Thursday, October 14, 2010
Supervisors mull redistricting
By SUE WATSON
The Marshall County Board of Supervisors expressed worry recently about redrawing of supervisor district lines in time for the March 1, 2011, qualifying deadline for candidates.
They discussed possible problems of getting new districts drawn up using 2010 Census data and then approved by the U.S. Department of Justice in time for the deadline.
If the boundaries are not redrawn and approved in time, the board members worried they may have to run for their positions twice, next year and then again in 2012. A similar problem of getting 1990 Census data back in time to redraw district lines occurred in 1991 and 1992 when two elections were held back-to-back for supervisors and state legislators.
The Mississippi Legislature has already anticipated the problem and pushed their qualifying deadline forward to June 1, 2011 - hopefully long enough for lawmakers to get district lines redrawn and approved by Justice.
Marshall County supervisors were upset last week that the Legislature did not include the counties in its plan to push qualifying dates for local candidates to June 1.
Marshall County supervisor districts will likely have to be redrawn due to growth in the last decade in the northern portion of the county.
Senate elections chairman Terry Burton of Newton said in a press conference last week that there was no political will to push back the qualifying deadline for county supervisors.
But, he said, in past times it has not been difficult for boards to get permission to delay the qualifying deadline for local candidates.
Supervisor George Zinn Ill brought the matter before the board at the first meeting in October while the county’s legislative consultant Gary Anderson was present.
“Why did the legislators not give the supervisors the same privilege?” he asked.
He suggested the legislature could have asked to postpone redistricting to the 2012 election if there is not enough time to get the redistricting plan filed before the March 1, 2011, deadline for candidates to qualify.
Anderson said the Legislature could get a bill together quickly to give counties more time.
“They overlooked you because they were focused on their own redistricting,” he said.
Board attorney Kent Smith explained that a statewide approval for the Legislature to redraw their districts was approved because it involved the federal government’s approval.
“I think the Legislature and attorney general’s office needs to be involved, if a big redistricting issue is in place,” Smith said. “A statewide problem needs the Legislature and Justice to sign off on it. It would be nice to put off redistricting until 2012.”
Sen. Bill Stone explained how legislators handled the redistricting for themselves in 2009, anticipating a tight deadline between receiving Census 2010 data and getting districts redrawn and approved.
During the 2009 session, the Legislature changed the qualifying deadline for the House and Senate races to June 1, 2011, he said. That means the Legislature will get its Census data in time to redraw district lines and give an additional three months (March-May) that Justice requires to approve the state plan.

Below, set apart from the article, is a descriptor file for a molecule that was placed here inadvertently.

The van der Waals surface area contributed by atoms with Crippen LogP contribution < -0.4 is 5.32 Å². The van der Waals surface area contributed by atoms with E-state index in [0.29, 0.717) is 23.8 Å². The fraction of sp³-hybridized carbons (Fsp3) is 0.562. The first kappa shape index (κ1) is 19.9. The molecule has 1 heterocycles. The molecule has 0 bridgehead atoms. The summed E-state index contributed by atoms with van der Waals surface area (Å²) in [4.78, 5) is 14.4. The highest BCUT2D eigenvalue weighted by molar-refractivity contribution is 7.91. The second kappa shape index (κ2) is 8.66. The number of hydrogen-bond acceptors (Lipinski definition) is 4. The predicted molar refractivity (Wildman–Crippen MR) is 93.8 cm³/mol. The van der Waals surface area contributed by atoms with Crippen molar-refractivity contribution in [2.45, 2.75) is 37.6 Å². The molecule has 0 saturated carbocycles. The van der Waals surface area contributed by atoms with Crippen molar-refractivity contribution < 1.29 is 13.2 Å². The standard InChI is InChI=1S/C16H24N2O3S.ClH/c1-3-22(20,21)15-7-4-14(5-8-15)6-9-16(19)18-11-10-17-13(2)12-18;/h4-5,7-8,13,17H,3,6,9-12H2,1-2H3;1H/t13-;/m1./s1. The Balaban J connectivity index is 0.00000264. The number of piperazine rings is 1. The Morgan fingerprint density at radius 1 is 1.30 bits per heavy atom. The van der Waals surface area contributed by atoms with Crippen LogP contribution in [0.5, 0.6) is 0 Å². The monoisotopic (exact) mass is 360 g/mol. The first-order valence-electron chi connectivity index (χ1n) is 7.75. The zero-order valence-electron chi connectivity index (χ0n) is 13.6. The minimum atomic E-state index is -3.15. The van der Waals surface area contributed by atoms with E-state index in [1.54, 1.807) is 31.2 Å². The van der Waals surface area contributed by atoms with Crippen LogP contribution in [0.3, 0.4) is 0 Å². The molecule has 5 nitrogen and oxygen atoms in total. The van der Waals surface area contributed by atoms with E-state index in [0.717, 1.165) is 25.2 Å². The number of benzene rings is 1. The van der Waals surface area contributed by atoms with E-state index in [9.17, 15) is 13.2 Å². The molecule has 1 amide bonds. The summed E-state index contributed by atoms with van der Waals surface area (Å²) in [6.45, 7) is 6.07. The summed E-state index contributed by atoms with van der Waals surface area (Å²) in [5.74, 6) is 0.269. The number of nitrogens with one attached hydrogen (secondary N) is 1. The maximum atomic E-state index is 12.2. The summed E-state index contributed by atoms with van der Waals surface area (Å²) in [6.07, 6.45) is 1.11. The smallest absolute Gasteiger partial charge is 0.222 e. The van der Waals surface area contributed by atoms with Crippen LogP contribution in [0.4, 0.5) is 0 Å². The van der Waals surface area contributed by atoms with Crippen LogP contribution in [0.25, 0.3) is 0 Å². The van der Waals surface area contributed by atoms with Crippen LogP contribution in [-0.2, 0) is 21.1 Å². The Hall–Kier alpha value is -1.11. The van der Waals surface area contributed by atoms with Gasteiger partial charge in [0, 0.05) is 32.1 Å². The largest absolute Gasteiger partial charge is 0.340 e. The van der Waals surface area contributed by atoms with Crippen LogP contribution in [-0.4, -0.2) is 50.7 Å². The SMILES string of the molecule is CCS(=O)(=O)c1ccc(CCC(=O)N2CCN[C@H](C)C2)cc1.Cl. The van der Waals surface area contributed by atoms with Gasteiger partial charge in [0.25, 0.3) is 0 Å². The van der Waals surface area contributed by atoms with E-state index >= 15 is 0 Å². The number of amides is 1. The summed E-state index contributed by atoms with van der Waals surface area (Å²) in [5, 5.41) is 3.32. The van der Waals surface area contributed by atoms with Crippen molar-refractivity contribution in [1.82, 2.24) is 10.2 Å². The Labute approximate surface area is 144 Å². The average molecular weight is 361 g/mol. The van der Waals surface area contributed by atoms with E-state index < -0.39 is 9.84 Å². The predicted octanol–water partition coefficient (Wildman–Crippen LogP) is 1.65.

The Legislature decided then that not all counties would need supervisor districts to be redrawn because the population in any district had not shifted substantially. Counties that were not expecting a change in district lines were not in favor of a shift to June 1 for their qualifying deadlines, Stone said.
All counties still have to file a plan, even if it is the old one, Stone said. He said Justice would have a lot of work to do on redistricting with there being 82 counties that will have to file a redistricting plan for the supervisor districts and the court districts and then review the state legislative plans and the congressional district plans as well.
At the time the Legislature moved their qualifying deadline ahead, it was Stone and also Burton’s understanding that the counties would file their plans individually and request a qualifying deadline be changed if they wanted one.
“It is my understanding it was going to have to be done on a county-by-county basis through and agreement between the Mississippi Association of Supervisors, the two chairs in the House and Senate and the Secretary of State,” Stone said.
“That way if Marshall County has to redistrict, they can ask for a change of deadline.”
Stone added that he expects the legislative redistricting will be a big issue for the Legislature - to get the redistricting plan drawn up by March 1 and approved by Justice by June 1.
“If we don’t get that approved, we could be in the same shape as the supervisors,” said Stone. “The state Legislature had to run two times, once in 1991 and a second time in 1992.”
Stone said it is difficult for elected officials to raise enough money to run for a race once and having to run again in 2012 would be “a big problem.”
He added that in general, voter turnout for an election is better when state and local races are all on the ballot the same year.
Supervisors discussed attending a workshop on the redistricting issue with the Mississippi Association of Supervisors this week.
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